Malcolm Lynn (Lynn) Baker has influenced many musicians you listen to in Denver but you probably do not even know it. The current head of the University of Denver’s Lamont School of Music’s Jazz Program and former director of admissions for Lamont as a whole is something of a modern day renaissance man. I performed under his direction for four years in Lamont’s Jazz Orchestra and count myself the better for Lynn’s tutelage (alternatively-count better by myself). Lynn recently (September 2010) released Azure Intention, an eight song disc from his quartet out on OA/2 Records and available here for purchase as an autographed copy for your holiday gifting.
I rate Azure Intention 5 stars out of 5. Lynn wrote the tracks over a period of decades. His incredibly tuned-in and developed ear has led to the release of a technically flawless album that still oozes and pulses with life and humanity. Lynn had the opportunity to shape two of this quartet’s members during their study of Jazz at DU. This disc has a variety of tableau’s, including funk that moves your behind on an electric switch and boppin’ jazz in both recognizable and fantastic new orientations.
Azure Intention is superbly crafted by each of it’s fine musicians. Lynn brought lots of talent to the studio with him. Pianist Reggie Berg, bassist Bijoux Barbosa, and drummer Paul Mullikin all entertain and enliven in both accompanying and soloing roles. Bijoux is of Brazillian extraction, and like all the players in this quartet keeps himself busy playing all around town. Reggie and Paul are the members of the quartet with time at DU under their belts. Lynn Baker Quartet’s album Azure Intention is a must-have addition to every Denver jazz-head’s collection.
Lynn is a politically conscious individual. He once told me he writes his congressional representatives at least once a day. Political intent on Azure Intention is up to you to connect to via the liner notes; the disc is entirely instrumental jazz. Furthermore, I do not think Lynn is trying to convey specific solutions to problems via Azure Intention, but he and the rest of the quartet do a great job of conveying mood’s and feelings listener’s will connect with throughout Azure Intention.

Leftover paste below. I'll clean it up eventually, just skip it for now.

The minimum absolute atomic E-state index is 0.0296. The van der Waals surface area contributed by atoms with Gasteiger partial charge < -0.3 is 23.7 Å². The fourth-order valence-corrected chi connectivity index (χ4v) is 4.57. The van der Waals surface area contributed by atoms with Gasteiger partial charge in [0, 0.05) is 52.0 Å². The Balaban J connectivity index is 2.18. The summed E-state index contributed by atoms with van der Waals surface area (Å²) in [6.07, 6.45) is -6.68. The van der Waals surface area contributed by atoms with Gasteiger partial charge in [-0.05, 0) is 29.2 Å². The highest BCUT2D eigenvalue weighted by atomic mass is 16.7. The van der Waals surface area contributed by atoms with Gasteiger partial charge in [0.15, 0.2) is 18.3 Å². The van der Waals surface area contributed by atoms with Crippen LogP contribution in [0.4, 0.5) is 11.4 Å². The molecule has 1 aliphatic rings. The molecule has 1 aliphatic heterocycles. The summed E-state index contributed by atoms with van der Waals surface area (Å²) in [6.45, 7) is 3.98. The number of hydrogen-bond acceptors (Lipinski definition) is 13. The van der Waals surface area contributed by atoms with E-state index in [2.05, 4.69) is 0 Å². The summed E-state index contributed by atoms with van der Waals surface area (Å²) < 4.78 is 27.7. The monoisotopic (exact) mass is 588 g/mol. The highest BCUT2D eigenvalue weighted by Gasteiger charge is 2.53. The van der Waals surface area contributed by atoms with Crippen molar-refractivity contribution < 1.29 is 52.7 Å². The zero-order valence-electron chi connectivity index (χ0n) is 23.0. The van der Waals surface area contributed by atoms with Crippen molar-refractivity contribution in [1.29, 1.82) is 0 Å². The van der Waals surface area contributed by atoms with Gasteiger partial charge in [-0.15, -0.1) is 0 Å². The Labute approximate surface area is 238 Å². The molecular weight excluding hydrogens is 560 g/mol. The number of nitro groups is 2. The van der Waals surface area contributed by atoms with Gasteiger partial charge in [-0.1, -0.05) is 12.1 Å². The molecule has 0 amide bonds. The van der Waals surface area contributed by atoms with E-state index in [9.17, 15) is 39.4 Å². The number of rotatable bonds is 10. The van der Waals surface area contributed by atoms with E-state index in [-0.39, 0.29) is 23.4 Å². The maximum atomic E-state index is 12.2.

The liner is worth delving into for some specifics, one example is opening track ‘Color Line.’ This track is about extreme ethnic violence in Denver that occurred in 1993, the year Lynn became director of Jazz at DU. The song does a little mourning but a lot more questioning-a feature people who know Lynn will recognize.
All of the 8 tracks on this album are professionally performed by this madly talented quartet. For my reaction to each song, visit my blog entry here. ‘Into The Blues’ takes you into Lynn’s brain for his experience of the blues. You or your giftee should know the album does have one holiday-related tune, ‘Happy Happy New Year’. This track could get even cranky and callow Ebenezer to spontaneously add in his own lyrics about a pleasant and happy 2012.
On the title track, the quartet create a feeling of floating without ever taking their own feet off the ground. The album’s final track, ‘Spinning,’ spins you up and leaves you wishing for more. Azure Intention is great for a solitary hour to recover from the holidays or to share with friends.